82. Potentilla vahliana Lehmann, Monogr. Potentill. 172. 1820.
Vahl's cinquefoil, potentille de Vahl
Potentilla hirsuta Vahl ex Hornemann in G. C. Oeder et al., Fl. Dan. 8(22): plate 1390. 1810, not Michaux 1803
Plants densely tufted to cushion-forming. Caudex branches usually stout, columnar, sheathed with marcescent whole leaves. Stems erect, (0.2–)0.3–0.8(–1) dm, lengths 2–4(–5) times basal leaves. Basal leaves 1–3 cm; petiole 0.5–2 cm, long hairs common to abundant, ascending to spreading, 0.5–1.5(–2) mm, soft to weak, smooth, short hairs absent, crisped/short-cottony hairs sparse to abundant, glands sparse to common; leaflets separate to slightly overlapping, central obovate, 0.8–1.2(–1.5) × 0.5–1(–1.5) cm, sessile or subsessile, base cuneate, margins revolute, distal ± 1/2 incised (1/3–)1/2–3/4 to midvein, teeth 2–3 per side, ± approximate to distant, surfaces ± dissimilar, abaxial yellowish white or grayish, long hairs 1–2 mm, cottony-crisped hairs ± dense, adaxial green to yellowish gray, long(/short) hairs common to abundant, crisped hairs absent or sparse. Cauline leaves 0–1(–2). Inflorescences 1–2(–3)-flowered. Pedicels 0.5–1.5 cm in flower, to 3.5 cm in fruit. Flowers: epicalyx bractlets broadly ovate, 2.5–4(–5) × 1.5–3 mm, ± as wide as sepals, margins flat or revolute, red glands absent; hypanthium 2–4 mm diam.; sepals 2.5–5(–6) mm, apex subacute to acute; petals 8–10 × 7–12 mm, significantly longer than sepals; filaments 1–1.2 mm, anthers 0.4–0.6 mm; carpels 30–40, apical hairs absent, styles narrowly columnar, distinctly papillate-swollen at very base, 1–1.1 mm. Achenes 1.1–1.5 mm. 2n = 42, 49, 56.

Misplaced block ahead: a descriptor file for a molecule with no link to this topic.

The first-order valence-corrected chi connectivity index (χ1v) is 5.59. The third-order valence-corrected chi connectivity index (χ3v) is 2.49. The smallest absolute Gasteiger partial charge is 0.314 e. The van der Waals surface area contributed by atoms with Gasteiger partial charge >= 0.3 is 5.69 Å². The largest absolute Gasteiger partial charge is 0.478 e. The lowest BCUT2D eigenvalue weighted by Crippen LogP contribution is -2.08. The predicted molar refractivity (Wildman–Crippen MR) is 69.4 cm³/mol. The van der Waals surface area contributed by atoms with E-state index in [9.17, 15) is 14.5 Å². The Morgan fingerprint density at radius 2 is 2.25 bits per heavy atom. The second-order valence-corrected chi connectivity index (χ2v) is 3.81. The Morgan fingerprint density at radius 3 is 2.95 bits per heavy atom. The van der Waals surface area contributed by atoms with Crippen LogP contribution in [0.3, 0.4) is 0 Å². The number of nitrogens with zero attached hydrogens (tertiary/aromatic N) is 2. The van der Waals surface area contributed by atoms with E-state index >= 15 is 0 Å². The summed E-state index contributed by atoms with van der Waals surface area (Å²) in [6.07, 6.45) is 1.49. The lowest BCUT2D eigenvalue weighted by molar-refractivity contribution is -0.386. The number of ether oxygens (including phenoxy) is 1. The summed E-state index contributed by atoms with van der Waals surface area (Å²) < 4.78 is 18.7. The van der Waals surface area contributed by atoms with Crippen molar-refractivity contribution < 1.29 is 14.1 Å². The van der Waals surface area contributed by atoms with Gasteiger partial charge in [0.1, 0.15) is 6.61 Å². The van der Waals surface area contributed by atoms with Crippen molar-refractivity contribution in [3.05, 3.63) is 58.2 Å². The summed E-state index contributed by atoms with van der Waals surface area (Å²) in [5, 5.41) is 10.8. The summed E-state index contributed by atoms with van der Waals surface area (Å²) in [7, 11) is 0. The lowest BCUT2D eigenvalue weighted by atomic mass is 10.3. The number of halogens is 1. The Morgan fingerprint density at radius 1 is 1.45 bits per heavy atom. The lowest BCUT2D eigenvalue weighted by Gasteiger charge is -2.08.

Flowering summer. Gravelly dry tundra, dry ridges, gravel flats, herb slopes, acidic and calcareous bedrock; 0–700 m; Greenland; Nunavut, Que.
As circumscribed here, Potentilla vahliana is confined to northeastern arctic Canada (including northernmost Quebec) and western Greenland. Plants previously assigned to P. vahliana from northwestern Greenland, Yukon, most of arctic Canada, and Alaska are now relegated to P. subvahliana.
Plants from western Greenland, whence Potentilla vahliana was described and typified, have petioles with at least some short cottony or crisped hairs in addition to long, smooth hairs, and the styles have distinct papillae at the very base. These features are derived from a combination of the P. uniflora Ledebour and P. nivea groups. Potentilla vahliana is of a higher polyploidy than the species of the P. uniflora group. Potentilla vahliana is treated here as a geographically restricted species, most probably from cross(es) between P. nivea in the narrow sense (probably the Atlantic race, often 2n = 70) and P. subvahliana (2n = 28); it shares several features with the latter, not least of which is leaf dissection and the columnar structure of the caudex.
In mainland Quebec, plants combine features from Potentilla arenosa and P. vahliana; that is, the straight hairs are slightly verrucose, not smooth as in P. nivea, P. subvahliana, and P. vahliana in the narrow sense. They form populations and probably should be described as a new hybrid species.